Justification by faith plus works
|Justification by faith plus works|
|SERMONS, ESSAYS AND OPINIONS|
The teaching of justification by faith plus works is the teaching that a person is saved by the grace of God through both his faith and good works. This is taught in the Roman Catholic and Eastern Orthodox Churches. This issue was one of the main issues causing the Reformation. Protestant churches today teach that a person is saved by faith in Christ alone.
Quotes from the Council of Trent
- Canon 1
- If any one saith, that man may be justified before God by his own works, whether done through the teaching of human nature, or that of the law, without the grace of God through Jesus Christ; let him be anathema.
- Canon 11
- If anyone says that men are justified either by the sole imputation of the justice of Christ or by the sole remission of sins, excluding grace and charity which is poured into their hearts by the Holy Spirit and inheres in them, or also that the grace which justifies us is only the favour of God, let him be anathema.
- Canon 12
- If anyone says that justifying faith is nothing else than confidence in divine mercy, which remits sins for Christ's sake, or that it is this confidence alone that justifies us, let him be anathema.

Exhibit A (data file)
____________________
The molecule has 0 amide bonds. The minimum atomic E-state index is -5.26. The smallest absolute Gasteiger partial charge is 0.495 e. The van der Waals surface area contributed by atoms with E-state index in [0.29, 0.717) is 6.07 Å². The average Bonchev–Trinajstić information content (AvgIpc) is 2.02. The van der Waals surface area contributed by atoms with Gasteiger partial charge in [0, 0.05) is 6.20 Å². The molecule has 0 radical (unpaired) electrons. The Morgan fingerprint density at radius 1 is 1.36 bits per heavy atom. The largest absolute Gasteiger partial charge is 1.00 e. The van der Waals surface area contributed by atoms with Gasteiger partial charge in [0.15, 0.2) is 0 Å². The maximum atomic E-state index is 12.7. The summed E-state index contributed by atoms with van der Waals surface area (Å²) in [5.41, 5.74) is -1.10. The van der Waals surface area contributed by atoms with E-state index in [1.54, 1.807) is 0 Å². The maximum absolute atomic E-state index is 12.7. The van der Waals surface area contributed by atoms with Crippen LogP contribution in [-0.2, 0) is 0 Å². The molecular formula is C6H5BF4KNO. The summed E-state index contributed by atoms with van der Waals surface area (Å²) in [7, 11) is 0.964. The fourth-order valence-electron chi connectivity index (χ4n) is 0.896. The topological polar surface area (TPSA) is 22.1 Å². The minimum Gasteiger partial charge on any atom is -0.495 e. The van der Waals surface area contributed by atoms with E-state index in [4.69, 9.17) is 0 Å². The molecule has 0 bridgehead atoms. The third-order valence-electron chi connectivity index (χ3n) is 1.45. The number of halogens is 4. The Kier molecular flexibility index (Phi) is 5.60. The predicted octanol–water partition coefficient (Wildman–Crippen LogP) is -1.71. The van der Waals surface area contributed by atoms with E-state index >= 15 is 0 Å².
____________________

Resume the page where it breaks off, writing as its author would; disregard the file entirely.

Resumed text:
- Canon 24
- If anyone says that the justice (righteousness) received is not preserved and also not increased before God through good works but that those works are merely the fruits and signs of justification obtained, but not the cause of the increase, let him be anathema.
- Canon 30
- If anyone says that after the reception of the grace of justification the guilt is so remitted and the debt of eternal punishment so blotted out to every repentant sinner, that no debt of temporal punishment remains to be discharged either in this world or in purgatory before the gates of heaven can be opened, let him be anathema.
- Canon 32
- If anyone says that the good works of the one justified are in such manner the gifts of God that they are not also the good merits of him justified; or that the one justified by the good works that he performs by the grace of God and the merit of Jesus Christ (of whom one is a living member), the justified does not truly merit an increase of grace, and eternal life, provided that one dies in the state of grace, the attainment of this eternal life, as well as an increase in glory, let him be anathema.